20100803

STUFFS AND THINGS 9


Revue-scene from the German film 'Traummusik'
Unknown artist
photograph
1940




(Untitled)
Christian Marclay
vinyl record, paint
1983



Der Umweg zur Hoheren SubFidelitat
Maricio Kagel
intervention tools
1971


Violinograph
Laurie Anderson
turntable mounted on a violin, needle in bow, '45 has one note on each band
1976


DJ-I-Robot
Chris Csikszentmihalyi, Jonathan Girro, Lucy Mendel, Galen Pickard, Jeremy Sudol
photograph of the Dj-I-Robot lab
2002

http://www.dj-i-robot.com/


Needles
DJ Sniff
styluses
date unknown

http://www.smashtv.org/djsniff/turntablism/tools.html

Score for Imaginary landscape #5
John Cage
paper
1952

Score for any 42 vinyl records.


Unknown title
Unknown artist
photograph
1910

"To attain a richer sound, equipment was constructed around 1910 which could play four records in paralell" - Ursula Block and Micheal Glasmeier


Thomas Edison's Talking Doll: "Despite several years of experimentation and development, the Edison Talking Doll was a dismal failure that was only marketed for a few short weeks in early 1890....Edison's Talking Doll was an historic step in phonograph history -- the first phonograph marketed for home entertainment, with a pre-recorded cylinder. The doll stands 22" high and weighs four pounds, with a metal body, articulated wooden limbs, and an imported Simon and Halbig #719 bisque head. The original price was $10 with a simple chemise, and $20-$25 with full dress. This was a huge sum for the time, equal to about two weeks salary for the average person. The phonograph inside the body of the doll was tiny, with a small horn pointing up toward holes in the doll's chest. Cylinders were not interchangeable. There was no spring motor so the child was expected to turn the crank by hand at a steady speed in order for the doll to recite the six-second pre-recorded nursery rhyme. (Edison was later quoted as admitting that "the voices of the little monsters were exceedingly unpleasant to hear.") Unfortunately the delicate mechanism was too fragile for rough usage, and the steel stylus caused the wax record to wear out extremely rapidly."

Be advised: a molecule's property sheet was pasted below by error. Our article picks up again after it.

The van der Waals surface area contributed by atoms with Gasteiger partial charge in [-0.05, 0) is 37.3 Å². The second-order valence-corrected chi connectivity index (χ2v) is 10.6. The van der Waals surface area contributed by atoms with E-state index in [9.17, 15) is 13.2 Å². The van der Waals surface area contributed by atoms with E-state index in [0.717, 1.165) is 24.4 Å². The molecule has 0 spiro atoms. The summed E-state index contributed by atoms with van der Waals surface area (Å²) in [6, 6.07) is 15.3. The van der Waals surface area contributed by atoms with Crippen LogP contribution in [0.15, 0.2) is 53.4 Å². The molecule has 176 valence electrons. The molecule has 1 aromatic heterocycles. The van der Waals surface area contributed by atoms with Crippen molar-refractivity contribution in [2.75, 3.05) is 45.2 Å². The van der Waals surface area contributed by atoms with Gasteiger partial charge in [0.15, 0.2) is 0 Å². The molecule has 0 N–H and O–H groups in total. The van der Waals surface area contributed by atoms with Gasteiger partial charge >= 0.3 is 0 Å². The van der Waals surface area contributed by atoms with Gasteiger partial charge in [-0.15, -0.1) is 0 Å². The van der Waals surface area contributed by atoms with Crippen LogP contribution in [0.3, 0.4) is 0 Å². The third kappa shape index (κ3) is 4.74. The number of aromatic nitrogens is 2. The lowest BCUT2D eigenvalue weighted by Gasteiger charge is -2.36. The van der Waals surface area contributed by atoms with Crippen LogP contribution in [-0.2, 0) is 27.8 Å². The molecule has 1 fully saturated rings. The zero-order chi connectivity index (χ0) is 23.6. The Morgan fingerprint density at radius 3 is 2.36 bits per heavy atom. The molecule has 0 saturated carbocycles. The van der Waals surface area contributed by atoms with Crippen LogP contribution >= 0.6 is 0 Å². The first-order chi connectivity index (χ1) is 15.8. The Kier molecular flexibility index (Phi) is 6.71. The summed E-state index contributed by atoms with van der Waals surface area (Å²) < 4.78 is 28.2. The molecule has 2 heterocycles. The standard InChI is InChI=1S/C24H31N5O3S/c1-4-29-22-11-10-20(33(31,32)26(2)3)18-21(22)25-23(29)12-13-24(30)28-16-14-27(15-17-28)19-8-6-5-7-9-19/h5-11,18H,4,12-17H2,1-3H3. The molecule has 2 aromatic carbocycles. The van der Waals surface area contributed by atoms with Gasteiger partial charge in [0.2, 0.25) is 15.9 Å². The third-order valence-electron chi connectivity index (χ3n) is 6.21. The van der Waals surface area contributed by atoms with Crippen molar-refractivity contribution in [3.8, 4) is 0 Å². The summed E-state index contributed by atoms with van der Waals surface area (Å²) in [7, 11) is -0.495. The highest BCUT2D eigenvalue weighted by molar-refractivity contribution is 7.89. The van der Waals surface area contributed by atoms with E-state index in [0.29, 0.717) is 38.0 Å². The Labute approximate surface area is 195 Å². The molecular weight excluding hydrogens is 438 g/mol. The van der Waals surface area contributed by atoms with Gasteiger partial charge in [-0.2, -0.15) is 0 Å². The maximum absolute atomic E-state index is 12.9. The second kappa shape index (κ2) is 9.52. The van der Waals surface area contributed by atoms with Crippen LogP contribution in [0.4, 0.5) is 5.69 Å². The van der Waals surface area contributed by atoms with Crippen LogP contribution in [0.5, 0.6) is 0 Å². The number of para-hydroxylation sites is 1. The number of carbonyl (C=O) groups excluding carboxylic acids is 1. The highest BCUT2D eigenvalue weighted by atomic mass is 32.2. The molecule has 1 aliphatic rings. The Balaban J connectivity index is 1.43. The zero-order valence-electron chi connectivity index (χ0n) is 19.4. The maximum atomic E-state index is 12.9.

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http://www.vinylinterventions.com/

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